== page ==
According to the Marijuana Policy Project we spend $7 billion every year arresting people for marijuana.  Add to that the $15 billion every year to keep them in prison.  These are non-violent offenders of a ludicrous law enacted by biased white men almost a hundred years ago.  It’s time to reevaluate whether or not it’s worth more than $20 billion per year to put our friends, coworkers, siblings, parents, and even grandparents in the ever expanding prison system for a plant that is both scientifically and statistically proven to be not only benign but also beneficial for thousands, if not millions, of Americans.  Certainly, this war on drugs, is not winning.  Surrender is not dishonorable, nor should it be stigmatized, especially when combating inanimate and naturally occurring things.

Hopefully, in the future, maybe later this century, we’ll look back on this time in America and we’ll laugh, like we do about Alcohol Prohibition last century.  “What a silly thing,” we’ll say, “to not only ignore the money making opportunities of these ‘illicit’ chemicals and plants, but to actually spend that much money trying to fight these things, and all the while turning a blind eye to the medical and social impacts; Ha ha!  Ridiculous!”  I’m optimistic about such a scenario, but not always.  Maybe we’ll actually pull a 180 and pay people money for specializing in the creation, distribution, and understanding of these compounds.  Maybe not.  In the meantime, ladies and gentlemen, I present Willie Nelson…


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It’s amazing how emphasizing one aspect of a study over another can skew a person’s view on a subject.  This… let’s call it a Press Release… No, how about a Study Summary?  Teen ER Visits Due to Ecstasy Are on the Rise.  That’s an interesting title, and after reading this Study Summary I have a second opinion regarding the title, excuse the pun.  This block of words and numbers could have easily been titled “Everything in Ecstasy Except MDMA is Bad For You.”  Or, another possibility is “Teen  Population on the Rise.”  Or how about, “ER Visits as a Whole Are on the Rise.”  Or another personal favorite “MDMA: Seriously Way Less Dangerous Than Everything Else.”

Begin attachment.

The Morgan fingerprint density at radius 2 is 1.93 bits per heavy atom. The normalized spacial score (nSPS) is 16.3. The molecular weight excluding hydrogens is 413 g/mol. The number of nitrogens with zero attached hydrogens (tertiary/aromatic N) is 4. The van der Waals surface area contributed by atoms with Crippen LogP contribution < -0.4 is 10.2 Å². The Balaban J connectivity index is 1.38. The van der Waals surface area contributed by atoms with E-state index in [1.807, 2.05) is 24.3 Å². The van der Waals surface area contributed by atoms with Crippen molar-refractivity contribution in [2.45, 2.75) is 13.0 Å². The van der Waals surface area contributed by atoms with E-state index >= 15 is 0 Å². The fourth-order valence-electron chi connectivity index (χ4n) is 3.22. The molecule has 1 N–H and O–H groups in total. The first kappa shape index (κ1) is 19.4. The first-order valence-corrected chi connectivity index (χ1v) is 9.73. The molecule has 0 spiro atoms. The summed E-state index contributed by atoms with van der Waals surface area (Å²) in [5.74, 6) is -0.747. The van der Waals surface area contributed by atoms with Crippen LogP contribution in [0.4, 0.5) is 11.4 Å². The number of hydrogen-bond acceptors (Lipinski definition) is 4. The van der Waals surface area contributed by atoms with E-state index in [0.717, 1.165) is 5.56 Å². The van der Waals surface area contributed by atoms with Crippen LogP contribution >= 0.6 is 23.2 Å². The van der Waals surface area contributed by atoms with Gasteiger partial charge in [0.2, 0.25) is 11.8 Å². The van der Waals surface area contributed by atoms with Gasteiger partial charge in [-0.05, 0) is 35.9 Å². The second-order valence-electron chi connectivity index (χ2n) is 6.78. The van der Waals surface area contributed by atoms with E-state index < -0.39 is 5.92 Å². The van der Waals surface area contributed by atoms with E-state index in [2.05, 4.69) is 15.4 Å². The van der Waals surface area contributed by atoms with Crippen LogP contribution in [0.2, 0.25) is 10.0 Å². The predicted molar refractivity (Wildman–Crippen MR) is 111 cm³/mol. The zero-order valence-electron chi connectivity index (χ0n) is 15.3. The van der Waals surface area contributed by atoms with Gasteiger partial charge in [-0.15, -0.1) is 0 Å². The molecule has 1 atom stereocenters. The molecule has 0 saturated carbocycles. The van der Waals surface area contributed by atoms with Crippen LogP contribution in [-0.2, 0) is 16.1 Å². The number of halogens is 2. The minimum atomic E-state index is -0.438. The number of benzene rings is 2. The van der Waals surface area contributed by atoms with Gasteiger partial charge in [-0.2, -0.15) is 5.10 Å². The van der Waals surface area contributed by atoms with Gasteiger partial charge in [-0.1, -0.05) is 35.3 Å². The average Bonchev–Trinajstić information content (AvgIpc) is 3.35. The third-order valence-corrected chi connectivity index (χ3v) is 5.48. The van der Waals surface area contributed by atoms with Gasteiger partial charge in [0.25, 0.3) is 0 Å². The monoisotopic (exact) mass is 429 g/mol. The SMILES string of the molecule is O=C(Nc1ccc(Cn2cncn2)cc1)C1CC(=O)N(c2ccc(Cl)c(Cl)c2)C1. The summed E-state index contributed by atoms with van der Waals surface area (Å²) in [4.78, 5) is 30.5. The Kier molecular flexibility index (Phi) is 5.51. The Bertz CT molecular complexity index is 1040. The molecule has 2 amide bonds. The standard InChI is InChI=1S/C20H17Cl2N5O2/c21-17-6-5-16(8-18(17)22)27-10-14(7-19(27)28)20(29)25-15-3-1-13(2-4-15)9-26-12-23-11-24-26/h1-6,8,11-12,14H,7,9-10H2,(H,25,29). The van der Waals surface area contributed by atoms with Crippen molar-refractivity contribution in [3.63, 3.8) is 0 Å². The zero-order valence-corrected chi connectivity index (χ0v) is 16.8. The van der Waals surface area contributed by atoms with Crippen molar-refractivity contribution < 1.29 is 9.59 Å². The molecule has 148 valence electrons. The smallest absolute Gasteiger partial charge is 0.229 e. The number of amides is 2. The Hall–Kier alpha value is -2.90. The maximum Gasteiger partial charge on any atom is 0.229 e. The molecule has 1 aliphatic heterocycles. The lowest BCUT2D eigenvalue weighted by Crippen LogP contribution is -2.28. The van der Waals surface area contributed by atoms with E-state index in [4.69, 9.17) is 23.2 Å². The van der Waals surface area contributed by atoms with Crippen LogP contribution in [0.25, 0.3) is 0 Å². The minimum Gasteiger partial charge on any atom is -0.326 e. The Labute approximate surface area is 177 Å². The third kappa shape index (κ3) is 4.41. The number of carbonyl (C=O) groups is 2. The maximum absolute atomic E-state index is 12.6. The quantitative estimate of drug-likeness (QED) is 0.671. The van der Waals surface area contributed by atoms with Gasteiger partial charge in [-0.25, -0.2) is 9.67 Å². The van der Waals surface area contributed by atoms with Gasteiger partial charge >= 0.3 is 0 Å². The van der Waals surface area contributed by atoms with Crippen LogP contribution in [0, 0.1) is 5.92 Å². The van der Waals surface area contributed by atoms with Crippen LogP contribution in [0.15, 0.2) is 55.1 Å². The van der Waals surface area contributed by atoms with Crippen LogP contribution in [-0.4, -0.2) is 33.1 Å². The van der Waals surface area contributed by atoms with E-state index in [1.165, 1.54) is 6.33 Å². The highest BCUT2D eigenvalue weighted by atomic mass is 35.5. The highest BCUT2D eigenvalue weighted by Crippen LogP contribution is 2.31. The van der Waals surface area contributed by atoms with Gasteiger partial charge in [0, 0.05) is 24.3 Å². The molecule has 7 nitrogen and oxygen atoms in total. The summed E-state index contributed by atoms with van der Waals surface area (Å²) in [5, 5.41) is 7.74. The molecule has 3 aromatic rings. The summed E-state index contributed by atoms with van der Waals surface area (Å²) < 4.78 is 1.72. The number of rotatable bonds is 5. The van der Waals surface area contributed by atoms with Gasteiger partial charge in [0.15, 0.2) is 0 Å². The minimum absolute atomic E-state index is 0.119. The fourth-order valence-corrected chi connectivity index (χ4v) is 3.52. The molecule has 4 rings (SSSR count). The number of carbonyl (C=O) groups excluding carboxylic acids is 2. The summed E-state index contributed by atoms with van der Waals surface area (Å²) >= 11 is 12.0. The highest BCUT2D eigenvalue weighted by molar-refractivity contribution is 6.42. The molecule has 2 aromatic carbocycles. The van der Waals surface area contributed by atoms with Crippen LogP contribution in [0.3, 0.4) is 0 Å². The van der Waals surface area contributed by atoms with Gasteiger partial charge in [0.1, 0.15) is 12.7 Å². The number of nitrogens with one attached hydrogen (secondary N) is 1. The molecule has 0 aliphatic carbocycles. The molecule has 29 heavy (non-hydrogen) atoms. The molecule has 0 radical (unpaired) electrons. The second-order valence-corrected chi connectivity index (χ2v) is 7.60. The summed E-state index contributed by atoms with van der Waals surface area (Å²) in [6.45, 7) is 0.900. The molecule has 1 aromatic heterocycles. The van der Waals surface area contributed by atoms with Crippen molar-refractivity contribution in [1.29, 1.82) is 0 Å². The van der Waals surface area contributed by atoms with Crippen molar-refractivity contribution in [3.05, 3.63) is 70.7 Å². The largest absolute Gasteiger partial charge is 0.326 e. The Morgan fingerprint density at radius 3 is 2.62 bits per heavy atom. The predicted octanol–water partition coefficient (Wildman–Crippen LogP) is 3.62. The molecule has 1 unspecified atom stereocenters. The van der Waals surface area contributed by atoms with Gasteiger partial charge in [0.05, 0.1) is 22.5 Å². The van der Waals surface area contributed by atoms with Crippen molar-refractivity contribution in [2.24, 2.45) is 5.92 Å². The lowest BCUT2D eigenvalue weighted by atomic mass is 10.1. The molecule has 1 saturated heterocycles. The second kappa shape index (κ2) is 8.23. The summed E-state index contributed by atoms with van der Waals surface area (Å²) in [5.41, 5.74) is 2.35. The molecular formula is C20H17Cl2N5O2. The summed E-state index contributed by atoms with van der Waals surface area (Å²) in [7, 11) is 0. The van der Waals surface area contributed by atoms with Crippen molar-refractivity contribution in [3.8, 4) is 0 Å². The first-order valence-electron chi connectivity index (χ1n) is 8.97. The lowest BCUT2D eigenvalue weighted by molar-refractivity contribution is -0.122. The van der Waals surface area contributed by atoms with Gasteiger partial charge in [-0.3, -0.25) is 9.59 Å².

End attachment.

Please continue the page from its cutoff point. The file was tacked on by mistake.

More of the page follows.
The United States of America has the fastest population growth rate of all industrialized countries, according to a World Population Data Sheet in July of 2003 from the Population Reference Bureau.  And the National Center for Health Statistics says there are 1.6 million more births each year in the US than deaths.  4 Million new babies per year.  This Study Summary claims an increase of 40% over three years, when there must be at least two or three million new teenagers every year.  People who have ingested Ecstasy, a word I abhor by the way, will typically ingest it again in the future.  There’s a reason there’s no such thing as Ecstasy Anonymous.  MDMA is not easily accessible to everyone; Marijuana and Cocaine are probably much more available and desirable among youths.  Never mind the availability and wealth of alcohol to teenagers.

So, as you can imagine, there aren’t many people who would claim to have used MDMA in 2005 who would not claim the same thing just three years later.  Add to that the, literally, millions of new teenagers discovering something far worse than any drug or drink available locally, the internet.  Yes, the internet can, and probably will, change your teenager in one way or another.  There are a lot of things you can do with the knowledge at your fingertips.  One thing teenagers can use the internet for is learning about the wonders of human inebriation.  However the internet holds more psychedelic majesty than any normal adult would ever care to learn about.

With that being said, MDMA has a certain appeal, especially to young people.  First of all it’s a drug from “this generation” you could say.  Mushrooms have always existed, LSD was the 60s, cocaine in the 80s, and Ecstasy in the 90s.  MDMA is also associated with electronic music, which is still popular with teenagers to this day.  Another point to mention is the lack of any deaths from MDMA, or even Ecstasy, the dirty whore of a sibling.  I’d be interested in seeing the data comparing alcohol overdose to every other substance.  Who can say no to a drug that guarantees a happy experience with a low risk of overdose, when the legal competition is a highly dangerous liquid capable of inducing suicide, homicide, and so much more?